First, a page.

In politics, moments of honesty are few and far between. They can also be met with major blowback.
Newark Mayor Cory Booker found that out the hard way when, Sunday, he took the Obama campaign to task for its attacks against private equity - specifically Bain Capital, the firm Mitt Romney founded.
He said, in now infamous remarks on “Meet the Press”: “This kind of stuff is nauseating to me on both sides . . . it’s nauseating to the American public. Enough is enough. Stop attacking private equity. If you look at the totality of Bain Capital’s record, they’ve done a lot to support businesses, to grow businesses . . . and this, to me, I’m very uncomfortable with.”
The administration, naturally, couldn’t countenance a fellow Democrat standing up for capitalism — not with so much riding on the Obama campaign’s decision to portray Bain as a “vampire.” Hours later, Booker slightly tweaked his comments in a YouTube video he posted online.
Too bad. Damage done. Obama is still finding himself as a lonely messenger in a weak message war against Romney’s time at Bain.
In fact, since the Obama anti-Bain assault began in earnest last week, Booker has been joined by a chorus of Democrats who have stuck up for the firm and the industry and refused to sing off the Obama song sheet that this one form of capitalism is inherently bad.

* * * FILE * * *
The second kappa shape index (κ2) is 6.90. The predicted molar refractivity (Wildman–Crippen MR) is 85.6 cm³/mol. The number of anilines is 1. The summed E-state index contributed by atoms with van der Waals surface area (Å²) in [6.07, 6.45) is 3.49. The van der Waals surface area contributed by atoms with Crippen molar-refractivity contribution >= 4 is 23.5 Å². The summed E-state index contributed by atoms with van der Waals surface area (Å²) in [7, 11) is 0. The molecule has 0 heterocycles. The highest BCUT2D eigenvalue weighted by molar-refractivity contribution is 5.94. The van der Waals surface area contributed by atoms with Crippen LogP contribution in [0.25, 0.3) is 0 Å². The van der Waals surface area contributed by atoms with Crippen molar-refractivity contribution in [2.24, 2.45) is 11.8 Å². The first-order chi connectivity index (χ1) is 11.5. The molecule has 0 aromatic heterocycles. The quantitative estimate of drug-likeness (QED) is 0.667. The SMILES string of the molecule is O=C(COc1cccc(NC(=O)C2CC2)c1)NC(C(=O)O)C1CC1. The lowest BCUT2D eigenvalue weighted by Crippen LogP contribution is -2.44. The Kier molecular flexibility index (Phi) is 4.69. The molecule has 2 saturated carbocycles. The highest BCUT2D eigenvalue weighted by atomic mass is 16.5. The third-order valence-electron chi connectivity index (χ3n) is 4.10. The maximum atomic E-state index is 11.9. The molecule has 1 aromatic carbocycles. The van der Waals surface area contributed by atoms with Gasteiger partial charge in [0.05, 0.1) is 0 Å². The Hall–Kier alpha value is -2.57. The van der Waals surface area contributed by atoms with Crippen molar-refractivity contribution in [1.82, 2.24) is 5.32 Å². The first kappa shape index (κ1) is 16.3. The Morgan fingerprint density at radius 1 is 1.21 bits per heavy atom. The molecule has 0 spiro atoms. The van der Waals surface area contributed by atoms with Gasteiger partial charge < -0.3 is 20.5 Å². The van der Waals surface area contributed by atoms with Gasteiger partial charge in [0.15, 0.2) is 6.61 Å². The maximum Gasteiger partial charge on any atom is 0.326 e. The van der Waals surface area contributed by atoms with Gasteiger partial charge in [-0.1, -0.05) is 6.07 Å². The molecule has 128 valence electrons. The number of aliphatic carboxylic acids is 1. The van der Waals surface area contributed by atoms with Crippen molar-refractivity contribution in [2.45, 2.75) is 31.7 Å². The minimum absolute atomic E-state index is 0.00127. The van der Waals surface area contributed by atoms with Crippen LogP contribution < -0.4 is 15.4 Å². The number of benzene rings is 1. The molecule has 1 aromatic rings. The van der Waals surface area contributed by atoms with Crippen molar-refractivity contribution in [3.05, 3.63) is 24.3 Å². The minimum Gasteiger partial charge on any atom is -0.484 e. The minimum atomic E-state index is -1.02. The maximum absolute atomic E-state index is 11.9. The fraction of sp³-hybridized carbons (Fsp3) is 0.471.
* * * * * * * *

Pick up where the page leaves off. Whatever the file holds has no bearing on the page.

Obama’s own former car czar, Steven Rattner, originally called Obama’s attacks on Bain Capital “unfair,” later clarifying them, perhaps feeling White House pressure, in a New York Times op-ed.
Former Tennessee Rep. Harold Ford Jr., also a Democrat, backed Booker up and said he agreed with the core of his comments, and that he wouldn’t have backed off. Massachusetts governor and Obama ally Deval Patrick said Bain “isn’t a bad company,” former Pennsylvania Gov. Ed Rendell called Obama’s attacks on the company “disappointing” and California Senator Diane Feinstein said Obama should “move on” from the issue.
Even Obama as recently as last week said there were people “who do good work in that area [private equity\]” and can help identify opportunities for new jobs and industries (when he was raising money for his campaign at the home of a New York private equity firm executive).
What these Democrats and anyone who is being honest realize is that Bain Capital was and still is an extremely successful private equity firm — and it got that way for the post part by taking risks and buying companies, turning them around for a profit, often saving them from bankruptcy.
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It is good to see some abandoning the extreme left wing ideology that has defined Obama.